Getting a full time internship in an international organisation, or an on-the-ground local organisation in another country, has become almost a pre requisite for job-hunting in international relations.
Which is ironic – because most of us go into international relations to bring equality to the world, yet to be able to work for free to get your foot in the door is actually a very privileged thing.
It can be a frustrating experience trying to find these positions, even totally unpaid ones, because there are so many young people chasing them from so many countries. I finally got a full time (unpaid) role working in an business hub in South America that helped local farmers access capital to build their business. There were 42 unpaid, three-month to six-month, internship positions available. It was so frustrating as I knew I would be competing with these students again after the internship.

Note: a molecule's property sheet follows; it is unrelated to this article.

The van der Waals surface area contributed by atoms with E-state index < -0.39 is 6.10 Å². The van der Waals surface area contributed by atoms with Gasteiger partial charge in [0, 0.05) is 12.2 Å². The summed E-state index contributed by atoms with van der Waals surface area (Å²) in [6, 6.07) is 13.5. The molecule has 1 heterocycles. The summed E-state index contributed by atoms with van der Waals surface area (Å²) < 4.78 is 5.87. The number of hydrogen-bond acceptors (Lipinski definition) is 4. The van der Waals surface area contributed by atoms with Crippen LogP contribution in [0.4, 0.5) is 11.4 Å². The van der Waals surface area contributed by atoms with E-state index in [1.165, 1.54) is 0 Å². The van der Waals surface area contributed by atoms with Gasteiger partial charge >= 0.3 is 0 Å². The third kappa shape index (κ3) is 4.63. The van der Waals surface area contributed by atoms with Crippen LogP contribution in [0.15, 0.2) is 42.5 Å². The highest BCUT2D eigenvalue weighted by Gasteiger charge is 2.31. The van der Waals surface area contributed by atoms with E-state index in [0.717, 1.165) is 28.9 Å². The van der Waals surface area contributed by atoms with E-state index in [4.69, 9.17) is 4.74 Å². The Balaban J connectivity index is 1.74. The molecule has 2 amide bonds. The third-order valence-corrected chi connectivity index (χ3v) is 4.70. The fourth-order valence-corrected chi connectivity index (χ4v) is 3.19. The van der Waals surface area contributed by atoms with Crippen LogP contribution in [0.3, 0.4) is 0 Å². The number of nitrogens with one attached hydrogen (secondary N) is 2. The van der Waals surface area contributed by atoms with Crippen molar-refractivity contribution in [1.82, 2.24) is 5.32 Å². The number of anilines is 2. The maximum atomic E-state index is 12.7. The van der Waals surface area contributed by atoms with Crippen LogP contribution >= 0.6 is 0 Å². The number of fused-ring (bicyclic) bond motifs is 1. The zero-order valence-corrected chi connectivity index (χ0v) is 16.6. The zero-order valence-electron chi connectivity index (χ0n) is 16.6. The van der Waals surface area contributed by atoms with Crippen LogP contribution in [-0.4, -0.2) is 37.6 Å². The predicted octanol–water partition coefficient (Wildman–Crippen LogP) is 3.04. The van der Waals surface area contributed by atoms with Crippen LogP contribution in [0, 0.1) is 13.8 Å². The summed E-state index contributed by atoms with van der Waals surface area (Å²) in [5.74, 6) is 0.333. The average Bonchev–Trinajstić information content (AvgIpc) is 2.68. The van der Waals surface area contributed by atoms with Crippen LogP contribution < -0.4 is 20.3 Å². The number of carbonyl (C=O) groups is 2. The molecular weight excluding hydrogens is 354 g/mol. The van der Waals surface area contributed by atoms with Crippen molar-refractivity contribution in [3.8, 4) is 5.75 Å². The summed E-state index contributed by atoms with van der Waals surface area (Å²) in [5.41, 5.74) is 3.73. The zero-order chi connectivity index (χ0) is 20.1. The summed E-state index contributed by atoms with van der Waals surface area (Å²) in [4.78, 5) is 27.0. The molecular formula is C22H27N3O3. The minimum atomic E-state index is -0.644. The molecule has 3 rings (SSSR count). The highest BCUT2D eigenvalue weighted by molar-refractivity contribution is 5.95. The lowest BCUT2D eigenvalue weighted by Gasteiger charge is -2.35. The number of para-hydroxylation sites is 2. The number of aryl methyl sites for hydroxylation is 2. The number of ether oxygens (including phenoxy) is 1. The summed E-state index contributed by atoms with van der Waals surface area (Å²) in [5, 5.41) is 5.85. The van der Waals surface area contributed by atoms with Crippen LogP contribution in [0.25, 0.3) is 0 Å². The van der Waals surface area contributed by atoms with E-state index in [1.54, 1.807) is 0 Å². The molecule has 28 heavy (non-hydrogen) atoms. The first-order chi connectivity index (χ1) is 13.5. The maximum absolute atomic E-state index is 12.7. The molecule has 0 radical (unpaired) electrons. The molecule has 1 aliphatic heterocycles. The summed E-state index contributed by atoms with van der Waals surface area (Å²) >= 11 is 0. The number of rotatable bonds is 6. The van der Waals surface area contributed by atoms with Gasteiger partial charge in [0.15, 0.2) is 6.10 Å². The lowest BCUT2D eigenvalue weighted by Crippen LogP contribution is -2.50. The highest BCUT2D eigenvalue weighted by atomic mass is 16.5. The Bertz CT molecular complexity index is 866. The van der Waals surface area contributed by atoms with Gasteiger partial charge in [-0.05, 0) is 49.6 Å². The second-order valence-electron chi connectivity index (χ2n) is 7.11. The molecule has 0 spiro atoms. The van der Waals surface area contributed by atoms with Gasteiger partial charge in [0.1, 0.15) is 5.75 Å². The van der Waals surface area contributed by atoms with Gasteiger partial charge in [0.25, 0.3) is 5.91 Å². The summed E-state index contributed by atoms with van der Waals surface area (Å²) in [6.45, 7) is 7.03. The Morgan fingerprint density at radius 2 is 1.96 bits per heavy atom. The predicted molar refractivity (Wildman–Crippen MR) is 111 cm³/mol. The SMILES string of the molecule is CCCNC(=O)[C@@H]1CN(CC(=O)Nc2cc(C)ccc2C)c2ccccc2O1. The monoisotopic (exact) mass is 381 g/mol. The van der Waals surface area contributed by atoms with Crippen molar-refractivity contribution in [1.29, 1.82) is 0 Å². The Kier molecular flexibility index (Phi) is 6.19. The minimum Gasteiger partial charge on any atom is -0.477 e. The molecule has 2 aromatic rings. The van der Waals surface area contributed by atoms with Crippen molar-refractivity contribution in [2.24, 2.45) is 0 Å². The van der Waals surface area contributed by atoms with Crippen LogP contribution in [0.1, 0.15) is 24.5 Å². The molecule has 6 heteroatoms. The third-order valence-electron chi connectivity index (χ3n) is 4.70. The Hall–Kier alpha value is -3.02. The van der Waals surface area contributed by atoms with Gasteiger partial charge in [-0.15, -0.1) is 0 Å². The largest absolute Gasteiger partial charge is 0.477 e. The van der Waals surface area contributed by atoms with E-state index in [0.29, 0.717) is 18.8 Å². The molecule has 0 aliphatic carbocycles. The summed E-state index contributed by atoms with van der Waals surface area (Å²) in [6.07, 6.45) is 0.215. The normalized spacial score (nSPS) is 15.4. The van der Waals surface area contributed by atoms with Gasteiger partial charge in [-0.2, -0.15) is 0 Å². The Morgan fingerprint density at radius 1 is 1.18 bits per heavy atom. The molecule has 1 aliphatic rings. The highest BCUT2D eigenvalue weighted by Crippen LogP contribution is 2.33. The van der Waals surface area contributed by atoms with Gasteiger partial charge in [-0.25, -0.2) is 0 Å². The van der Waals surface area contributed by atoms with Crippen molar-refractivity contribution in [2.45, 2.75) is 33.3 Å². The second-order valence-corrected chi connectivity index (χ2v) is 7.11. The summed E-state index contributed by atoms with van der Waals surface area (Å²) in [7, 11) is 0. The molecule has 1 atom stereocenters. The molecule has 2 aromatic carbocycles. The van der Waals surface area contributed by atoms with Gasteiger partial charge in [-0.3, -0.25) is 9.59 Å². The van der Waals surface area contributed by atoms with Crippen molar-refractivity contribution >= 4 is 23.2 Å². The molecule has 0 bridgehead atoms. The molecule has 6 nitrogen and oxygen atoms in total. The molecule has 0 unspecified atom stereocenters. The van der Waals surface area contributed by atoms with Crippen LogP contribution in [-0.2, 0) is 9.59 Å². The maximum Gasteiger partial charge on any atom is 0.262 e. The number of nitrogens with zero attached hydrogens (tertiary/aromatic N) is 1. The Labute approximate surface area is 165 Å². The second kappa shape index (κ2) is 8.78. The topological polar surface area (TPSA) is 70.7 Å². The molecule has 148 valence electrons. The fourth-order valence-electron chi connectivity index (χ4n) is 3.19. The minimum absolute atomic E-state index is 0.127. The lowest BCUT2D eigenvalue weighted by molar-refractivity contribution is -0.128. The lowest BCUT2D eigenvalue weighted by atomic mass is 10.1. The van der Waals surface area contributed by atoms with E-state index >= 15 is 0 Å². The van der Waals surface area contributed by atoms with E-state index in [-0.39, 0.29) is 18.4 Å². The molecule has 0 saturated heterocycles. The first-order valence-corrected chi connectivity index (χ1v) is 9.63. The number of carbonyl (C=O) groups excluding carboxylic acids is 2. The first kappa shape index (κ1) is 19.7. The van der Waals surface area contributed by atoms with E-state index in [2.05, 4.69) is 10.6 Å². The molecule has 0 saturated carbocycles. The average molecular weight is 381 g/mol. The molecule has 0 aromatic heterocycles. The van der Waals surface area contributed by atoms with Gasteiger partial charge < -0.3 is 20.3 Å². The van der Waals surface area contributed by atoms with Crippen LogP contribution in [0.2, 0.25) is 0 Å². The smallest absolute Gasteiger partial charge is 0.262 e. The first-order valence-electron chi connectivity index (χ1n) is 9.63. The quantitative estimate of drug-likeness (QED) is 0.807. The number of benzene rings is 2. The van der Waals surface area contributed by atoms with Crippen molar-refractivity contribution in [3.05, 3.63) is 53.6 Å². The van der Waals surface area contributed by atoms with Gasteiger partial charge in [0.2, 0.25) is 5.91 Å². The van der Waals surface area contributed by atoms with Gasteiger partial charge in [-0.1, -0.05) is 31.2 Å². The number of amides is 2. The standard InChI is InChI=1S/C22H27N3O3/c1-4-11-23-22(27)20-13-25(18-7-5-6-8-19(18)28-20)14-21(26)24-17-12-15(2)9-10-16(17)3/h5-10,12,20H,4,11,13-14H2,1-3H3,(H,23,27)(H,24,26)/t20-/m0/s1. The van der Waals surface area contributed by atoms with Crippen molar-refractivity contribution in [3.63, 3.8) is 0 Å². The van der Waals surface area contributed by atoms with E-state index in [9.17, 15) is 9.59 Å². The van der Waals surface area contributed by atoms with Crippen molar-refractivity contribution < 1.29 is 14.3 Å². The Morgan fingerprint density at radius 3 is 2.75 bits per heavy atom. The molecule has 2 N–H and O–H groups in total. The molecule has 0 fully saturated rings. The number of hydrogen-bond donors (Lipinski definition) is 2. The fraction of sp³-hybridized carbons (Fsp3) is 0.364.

What Amy learnt:
These experiences are what you make of them. You need to seriously network. You need to put your hand up and outperform your job. Make yourself valid. The right skills and experience are necessary conditions for getting a foreign policy-related career started, but they may not be sufficient. It really does often come down to sheer luck – whether you happen to be in the right place at the right time, and whether you have managed to catch just the right eyes just when you needed to. This is really frustrating I know… so I guess my advice is not to put all of your eggs in one basket.
Amy’s next step… or her ‘pivot’:
I was craving security at this point. I applied for a media relations role at Art Gallery NSW. This was such a great fit.